The Electricity Supply Corporation of Malawi (Escom) has said the Mozambique-Malawi interconnection project will likely help in the lowering of electricity tariffs once completed.
Escom Board Chairperson Fredrick Changaya said this in an interview Tuesday in Balaka district.
While he could not project the precise level of impact, Changaya said the project was likely to increase access to electricity.
“This project will positively impact the pricing of electricity in the country once it is completed, which may make the electricity tariffs to go down,” he said.
According to the Escom website, the power distributor charges K56 per kilowatt per hour for domestic, prepaid, single phase supply below 50 per kilowatt per hour unit charge and charges K79.30 per kilowatt per hour for above 50 per kilowatt per hour unit charge.
It charges K49 per kilowatt per hour for domestic, postpaid, single phase supply on the first 50 kilowatt per hour unit charge and charges K75.30 above 50 kilowatt per hour unit charge.
Consumers Association of Malawi Executive Director John Kapito expressed joy at the news indicating that consumers have been waiting for such developments.
“In the key performance indicators that were given to Escom by Mera (Malawi Energy Regulatory Authority), there was nothing to say that, once they increase productivity, the tariffs will go down; so, if this is what is coming out, it will be a big relief to consumers,” he said.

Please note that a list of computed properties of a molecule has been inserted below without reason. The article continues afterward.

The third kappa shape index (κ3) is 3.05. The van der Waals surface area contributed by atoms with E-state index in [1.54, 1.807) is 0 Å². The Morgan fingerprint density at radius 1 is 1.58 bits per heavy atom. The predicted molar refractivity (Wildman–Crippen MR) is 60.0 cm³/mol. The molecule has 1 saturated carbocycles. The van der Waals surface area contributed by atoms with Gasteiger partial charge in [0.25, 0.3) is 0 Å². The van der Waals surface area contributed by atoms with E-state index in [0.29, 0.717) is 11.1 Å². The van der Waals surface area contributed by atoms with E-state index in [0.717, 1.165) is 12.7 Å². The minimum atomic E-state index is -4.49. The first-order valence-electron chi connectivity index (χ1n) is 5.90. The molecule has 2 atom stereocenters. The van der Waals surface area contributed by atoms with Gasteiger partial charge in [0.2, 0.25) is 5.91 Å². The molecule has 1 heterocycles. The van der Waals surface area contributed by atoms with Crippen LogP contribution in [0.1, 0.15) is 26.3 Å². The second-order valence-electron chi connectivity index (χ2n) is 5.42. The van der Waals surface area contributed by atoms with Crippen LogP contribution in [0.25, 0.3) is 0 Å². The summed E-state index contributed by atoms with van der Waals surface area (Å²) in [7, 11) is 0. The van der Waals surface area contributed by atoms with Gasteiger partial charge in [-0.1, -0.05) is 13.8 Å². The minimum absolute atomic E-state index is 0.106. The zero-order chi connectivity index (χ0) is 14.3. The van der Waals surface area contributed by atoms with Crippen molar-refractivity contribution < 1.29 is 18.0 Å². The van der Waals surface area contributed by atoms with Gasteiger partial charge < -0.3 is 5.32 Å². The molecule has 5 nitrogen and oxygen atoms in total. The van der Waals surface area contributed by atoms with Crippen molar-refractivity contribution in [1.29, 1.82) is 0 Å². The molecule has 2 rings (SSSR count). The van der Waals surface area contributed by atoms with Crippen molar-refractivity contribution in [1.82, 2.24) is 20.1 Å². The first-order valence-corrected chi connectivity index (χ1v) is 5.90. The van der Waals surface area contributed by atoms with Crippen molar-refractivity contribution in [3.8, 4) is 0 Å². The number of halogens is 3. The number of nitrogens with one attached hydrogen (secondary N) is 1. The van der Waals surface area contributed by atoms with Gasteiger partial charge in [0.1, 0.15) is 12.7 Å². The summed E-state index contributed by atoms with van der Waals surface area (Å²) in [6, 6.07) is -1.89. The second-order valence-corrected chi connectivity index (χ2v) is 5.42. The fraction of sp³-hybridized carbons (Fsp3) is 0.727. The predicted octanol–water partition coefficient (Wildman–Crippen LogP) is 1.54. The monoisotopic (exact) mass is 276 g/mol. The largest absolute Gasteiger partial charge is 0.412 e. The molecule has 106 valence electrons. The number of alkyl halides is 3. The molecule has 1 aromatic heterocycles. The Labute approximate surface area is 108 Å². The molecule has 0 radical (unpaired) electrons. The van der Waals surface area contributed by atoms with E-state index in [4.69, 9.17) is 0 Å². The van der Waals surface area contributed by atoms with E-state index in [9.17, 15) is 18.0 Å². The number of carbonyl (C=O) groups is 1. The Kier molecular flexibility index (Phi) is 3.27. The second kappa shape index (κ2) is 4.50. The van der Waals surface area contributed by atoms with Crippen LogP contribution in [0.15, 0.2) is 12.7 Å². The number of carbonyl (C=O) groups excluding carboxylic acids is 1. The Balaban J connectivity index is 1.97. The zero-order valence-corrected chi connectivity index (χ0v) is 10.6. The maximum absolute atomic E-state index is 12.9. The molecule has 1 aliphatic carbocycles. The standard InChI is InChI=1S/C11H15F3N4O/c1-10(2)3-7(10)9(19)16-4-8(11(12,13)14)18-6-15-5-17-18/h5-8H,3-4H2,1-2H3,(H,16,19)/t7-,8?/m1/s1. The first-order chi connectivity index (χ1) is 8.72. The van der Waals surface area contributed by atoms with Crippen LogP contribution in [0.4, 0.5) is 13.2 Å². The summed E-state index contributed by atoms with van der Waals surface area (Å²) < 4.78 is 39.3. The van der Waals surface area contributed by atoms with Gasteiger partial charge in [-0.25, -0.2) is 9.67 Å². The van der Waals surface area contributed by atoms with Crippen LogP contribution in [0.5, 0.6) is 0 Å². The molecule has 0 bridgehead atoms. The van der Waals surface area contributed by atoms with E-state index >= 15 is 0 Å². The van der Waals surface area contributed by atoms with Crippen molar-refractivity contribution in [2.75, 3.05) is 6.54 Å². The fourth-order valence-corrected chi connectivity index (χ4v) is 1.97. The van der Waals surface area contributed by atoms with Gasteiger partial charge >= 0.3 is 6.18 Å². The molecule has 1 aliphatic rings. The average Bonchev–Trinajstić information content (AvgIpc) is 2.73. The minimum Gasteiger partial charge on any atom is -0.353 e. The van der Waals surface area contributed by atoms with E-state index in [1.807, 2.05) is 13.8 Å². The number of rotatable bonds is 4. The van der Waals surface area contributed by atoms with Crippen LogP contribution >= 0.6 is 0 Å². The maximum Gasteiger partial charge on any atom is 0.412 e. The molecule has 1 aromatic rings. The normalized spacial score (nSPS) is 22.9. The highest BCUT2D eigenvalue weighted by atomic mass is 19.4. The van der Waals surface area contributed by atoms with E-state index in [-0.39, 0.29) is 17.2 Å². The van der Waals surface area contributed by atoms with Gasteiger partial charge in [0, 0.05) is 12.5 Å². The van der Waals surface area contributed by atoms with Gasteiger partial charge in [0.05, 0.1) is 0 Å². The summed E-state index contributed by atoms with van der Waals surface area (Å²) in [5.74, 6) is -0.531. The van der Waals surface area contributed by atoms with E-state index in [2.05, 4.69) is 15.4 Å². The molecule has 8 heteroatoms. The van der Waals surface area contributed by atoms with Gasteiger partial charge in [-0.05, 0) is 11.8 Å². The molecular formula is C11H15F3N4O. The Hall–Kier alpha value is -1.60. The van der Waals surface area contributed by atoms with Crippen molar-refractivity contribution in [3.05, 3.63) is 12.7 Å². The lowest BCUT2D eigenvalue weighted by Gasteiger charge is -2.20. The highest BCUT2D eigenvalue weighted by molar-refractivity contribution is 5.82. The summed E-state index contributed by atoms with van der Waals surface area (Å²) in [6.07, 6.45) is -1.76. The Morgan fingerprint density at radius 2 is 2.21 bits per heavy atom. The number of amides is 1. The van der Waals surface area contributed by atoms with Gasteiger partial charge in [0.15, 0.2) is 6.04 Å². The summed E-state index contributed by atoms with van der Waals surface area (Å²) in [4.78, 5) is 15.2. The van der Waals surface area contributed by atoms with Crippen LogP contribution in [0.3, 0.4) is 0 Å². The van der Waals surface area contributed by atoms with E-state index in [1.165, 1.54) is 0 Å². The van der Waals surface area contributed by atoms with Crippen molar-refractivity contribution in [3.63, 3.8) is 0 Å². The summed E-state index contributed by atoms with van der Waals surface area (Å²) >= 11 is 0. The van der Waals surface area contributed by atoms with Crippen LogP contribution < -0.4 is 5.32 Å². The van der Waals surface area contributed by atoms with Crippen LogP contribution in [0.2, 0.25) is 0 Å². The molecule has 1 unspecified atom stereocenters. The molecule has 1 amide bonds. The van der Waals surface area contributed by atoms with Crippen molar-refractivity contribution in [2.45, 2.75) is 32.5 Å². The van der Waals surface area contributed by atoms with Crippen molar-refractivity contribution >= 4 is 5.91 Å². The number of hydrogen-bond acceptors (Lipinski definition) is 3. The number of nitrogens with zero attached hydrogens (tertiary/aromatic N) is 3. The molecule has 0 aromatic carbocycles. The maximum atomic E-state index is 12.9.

The project was officially opened by President Lazarus Chakwera and his Mozambican counterpart Filipe Nyusi.
In his speech, Chakwera said the project gives a boost light to the country’s goal of adding 1,000 megawatts of power to the national grid in the next four years.
“This project aims at establishing a transmission link between Malawi and Mozambique to meet increasing electricity demand in Malawi, enabling initial supply of 50mw of power from Mozambique to Malawi and creating avenues for trade in the SAPP,” he said.
The project will have a 218 kilometres 400 kilovolts high voltage power line from Matambo, Tete Province, in Mozambique through Mwanza border and Neno District to Phombeya Substation in Balaka.
The project is being funded by the European Union, World Bank and Malawi Government to the tune of $127 million.
Justin Mkweu is a fast growing reporter who currently works with Times Group on the business desk.
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